Their paths will later cross once again, but only after Arturo plants the idea in Janis’ head that their baby may not actually be their baby. Janis’ path, however, will include many detours as she buries truths and perpetuates trauma, justifying her actions as maternal and righteous. The film’s pleading, call-to-action final shot parallels this personal journey with the political one and colors a pat cliché in illuminating shades. Maybe the truth will set them free: Spain, the haunted villagers, and Janis and her non-traditional family unit.
Parallel Mothers is the second Almodóvar since 2015’s Julieta, which seemed to signal a third — maybe fourth or fifth, depending on how thinly you want to slice his oeuvre — phase in the director’s career. (It also marked the long-awaited return of Almodóvar fan favorite Rossy De Palma, who plays a motherly best friend to Janis here.) Adapted from stories by popular Canadian author Alice Munro, Almodóvar was labeled by many as a more mature artist yet again, but with hints of disappointment. His oft-expressive camera and trademark bold color palette were subdued, but these are qualities Mothers shares to its benefit (although its digital photography is occasionally phony and garish). Close-ups and conversations drive the slowed rhythms. While characters untangle the knotty plot, the camera focuses on and frames them in ways that betray yet another parallel story of their internal conflicts.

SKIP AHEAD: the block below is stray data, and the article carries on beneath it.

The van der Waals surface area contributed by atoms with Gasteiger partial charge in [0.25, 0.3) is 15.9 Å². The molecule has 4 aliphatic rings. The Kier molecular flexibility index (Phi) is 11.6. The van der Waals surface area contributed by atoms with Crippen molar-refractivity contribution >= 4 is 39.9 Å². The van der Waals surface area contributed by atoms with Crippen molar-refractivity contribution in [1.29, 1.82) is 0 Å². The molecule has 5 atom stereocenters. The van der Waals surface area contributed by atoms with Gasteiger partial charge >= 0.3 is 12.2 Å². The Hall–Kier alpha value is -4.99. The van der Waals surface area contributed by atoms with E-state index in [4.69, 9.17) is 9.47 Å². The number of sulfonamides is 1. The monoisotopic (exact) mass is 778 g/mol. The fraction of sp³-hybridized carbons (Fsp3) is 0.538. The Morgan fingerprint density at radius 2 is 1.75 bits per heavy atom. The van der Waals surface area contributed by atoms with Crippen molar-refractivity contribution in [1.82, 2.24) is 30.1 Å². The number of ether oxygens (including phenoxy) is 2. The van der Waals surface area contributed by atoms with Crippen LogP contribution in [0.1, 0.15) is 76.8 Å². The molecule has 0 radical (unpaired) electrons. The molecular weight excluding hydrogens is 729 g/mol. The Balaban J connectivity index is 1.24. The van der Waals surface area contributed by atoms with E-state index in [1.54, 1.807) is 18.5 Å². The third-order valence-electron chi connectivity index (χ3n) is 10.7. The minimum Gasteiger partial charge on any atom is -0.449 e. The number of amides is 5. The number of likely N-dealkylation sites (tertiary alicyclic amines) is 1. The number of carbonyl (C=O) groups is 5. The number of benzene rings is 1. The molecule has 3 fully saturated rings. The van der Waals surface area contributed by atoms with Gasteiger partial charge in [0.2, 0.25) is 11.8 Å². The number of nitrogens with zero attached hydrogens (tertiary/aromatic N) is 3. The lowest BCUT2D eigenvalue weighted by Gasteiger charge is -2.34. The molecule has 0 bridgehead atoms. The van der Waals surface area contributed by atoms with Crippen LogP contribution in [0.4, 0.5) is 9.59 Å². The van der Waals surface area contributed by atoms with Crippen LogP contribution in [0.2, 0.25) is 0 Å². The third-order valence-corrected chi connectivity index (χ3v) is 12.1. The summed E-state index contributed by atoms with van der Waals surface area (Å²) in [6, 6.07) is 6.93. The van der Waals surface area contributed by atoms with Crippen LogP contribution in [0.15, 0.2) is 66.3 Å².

However, this is still the Almodóvar who wears his influences on his designer sleeves. He uses the melodrama hallmarks of Douglas Sirk, with stifling, color-splashed Madrid interiors explicating degrees of privilege. Alfred Hitchcock’s shadow looms large over the director and his Mothers, too, as they wade through a Catholic ethos with a twitch of the death nerve and the latest Bernard Herrmann-esqe score by Alberto Iglesias.
There are countless others influences — the work of some of them line Janis’ carefully arranged bookshelves in her carefully arranged home. However, playwrights Tennessee Williams and Federico García Lorca surely complete the director’s Mount Rushmore. Their tragic and poetic hothouses are built with outsiders’ political and social ideologies that are similar to Almodóvar’s, a gay man who grew up in a once-fascist state. Lorca is explicitly called out when Teresa (Aitana Sánchez-Gijón), Ana’s mother (yes, yet another mother), performs a scene from his Dona Rosita the Spinster, about the pain of being a mother and an autonomous person at the same time.
The resulting synthesis of all these sensibilities is uniquely Pedro. It’s so recognizable that, over four decades of filmmaking, his name has become synonymous with U.S. moviegoers’ notions of “world cinema” (and in turn he’s become one of the few easy bets at this specialty box office). As reductive as this might seem, the great Parallel Mothers isn’t likely to change that.
Parallel Mothers is now playing in select theaters.